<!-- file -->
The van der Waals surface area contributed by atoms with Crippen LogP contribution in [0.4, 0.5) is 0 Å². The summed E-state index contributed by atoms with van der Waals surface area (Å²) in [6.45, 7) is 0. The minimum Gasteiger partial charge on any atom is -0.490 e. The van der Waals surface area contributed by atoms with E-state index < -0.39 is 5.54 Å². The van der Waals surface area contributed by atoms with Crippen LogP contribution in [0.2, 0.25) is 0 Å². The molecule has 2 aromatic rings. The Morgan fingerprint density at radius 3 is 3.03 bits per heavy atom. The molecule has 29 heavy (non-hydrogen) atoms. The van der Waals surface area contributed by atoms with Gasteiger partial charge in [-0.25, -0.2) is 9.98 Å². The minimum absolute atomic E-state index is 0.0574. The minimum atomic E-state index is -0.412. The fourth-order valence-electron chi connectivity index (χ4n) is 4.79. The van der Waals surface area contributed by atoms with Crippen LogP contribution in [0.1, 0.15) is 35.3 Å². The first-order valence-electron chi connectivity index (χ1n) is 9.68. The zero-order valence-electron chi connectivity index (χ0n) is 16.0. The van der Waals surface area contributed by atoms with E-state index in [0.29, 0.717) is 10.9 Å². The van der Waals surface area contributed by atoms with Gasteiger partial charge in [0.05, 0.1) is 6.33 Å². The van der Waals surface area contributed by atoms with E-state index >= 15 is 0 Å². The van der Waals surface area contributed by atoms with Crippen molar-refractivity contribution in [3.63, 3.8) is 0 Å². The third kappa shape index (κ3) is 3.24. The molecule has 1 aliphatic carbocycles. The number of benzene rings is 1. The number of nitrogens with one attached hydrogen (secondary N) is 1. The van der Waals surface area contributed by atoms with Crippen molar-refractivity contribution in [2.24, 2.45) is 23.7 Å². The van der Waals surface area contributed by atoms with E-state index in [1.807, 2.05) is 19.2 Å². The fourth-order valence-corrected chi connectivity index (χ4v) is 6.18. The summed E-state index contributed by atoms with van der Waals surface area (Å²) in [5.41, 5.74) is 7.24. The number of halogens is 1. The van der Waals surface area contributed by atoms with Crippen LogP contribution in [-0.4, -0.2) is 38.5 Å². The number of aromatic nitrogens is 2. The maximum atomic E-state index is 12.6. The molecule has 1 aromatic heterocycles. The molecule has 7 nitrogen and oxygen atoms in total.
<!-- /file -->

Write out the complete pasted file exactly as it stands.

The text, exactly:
The van der Waals surface area contributed by atoms with Crippen LogP contribution in [0.4, 0.5) is 0 Å². The summed E-state index contributed by atoms with van der Waals surface area (Å²) in [6.45, 7) is 0. The minimum Gasteiger partial charge on any atom is -0.490 e. The van der Waals surface area contributed by atoms with E-state index < -0.39 is 5.54 Å². The van der Waals surface area contributed by atoms with Crippen LogP contribution in [0.2, 0.25) is 0 Å². The molecule has 2 aromatic rings. The Morgan fingerprint density at radius 3 is 3.03 bits per heavy atom. The molecule has 29 heavy (non-hydrogen) atoms. The van der Waals surface area contributed by atoms with Gasteiger partial charge in [-0.25, -0.2) is 9.98 Å². The minimum absolute atomic E-state index is 0.0574. The minimum atomic E-state index is -0.412. The fourth-order valence-electron chi connectivity index (χ4n) is 4.79. The van der Waals surface area contributed by atoms with Crippen LogP contribution in [0.1, 0.15) is 35.3 Å². The first-order valence-electron chi connectivity index (χ1n) is 9.68. The zero-order valence-electron chi connectivity index (χ0n) is 16.0. The van der Waals surface area contributed by atoms with E-state index in [0.29, 0.717) is 10.9 Å². The van der Waals surface area contributed by atoms with Gasteiger partial charge in [0.05, 0.1) is 6.33 Å². The van der Waals surface area contributed by atoms with E-state index >= 15 is 0 Å². The van der Waals surface area contributed by atoms with Crippen molar-refractivity contribution in [3.63, 3.8) is 0 Å². The third kappa shape index (κ3) is 3.24. The molecule has 1 aliphatic carbocycles. The number of benzene rings is 1. The number of nitrogens with one attached hydrogen (secondary N) is 1. The van der Waals surface area contributed by atoms with Crippen molar-refractivity contribution in [2.24, 2.45) is 23.7 Å². The van der Waals surface area contributed by atoms with E-state index in [1.807, 2.05) is 19.2 Å². The fourth-order valence-corrected chi connectivity index (χ4v) is 6.18. The summed E-state index contributed by atoms with van der Waals surface area (Å²) in [5.41, 5.74) is 7.24. The number of halogens is 1. The van der Waals surface area contributed by atoms with Crippen LogP contribution in [-0.4, -0.2) is 38.5 Å². The number of aromatic nitrogens is 2. The maximum atomic E-state index is 12.6. The molecule has 1 aromatic heterocycles. The molecule has 7 nitrogen and oxygen atoms in total.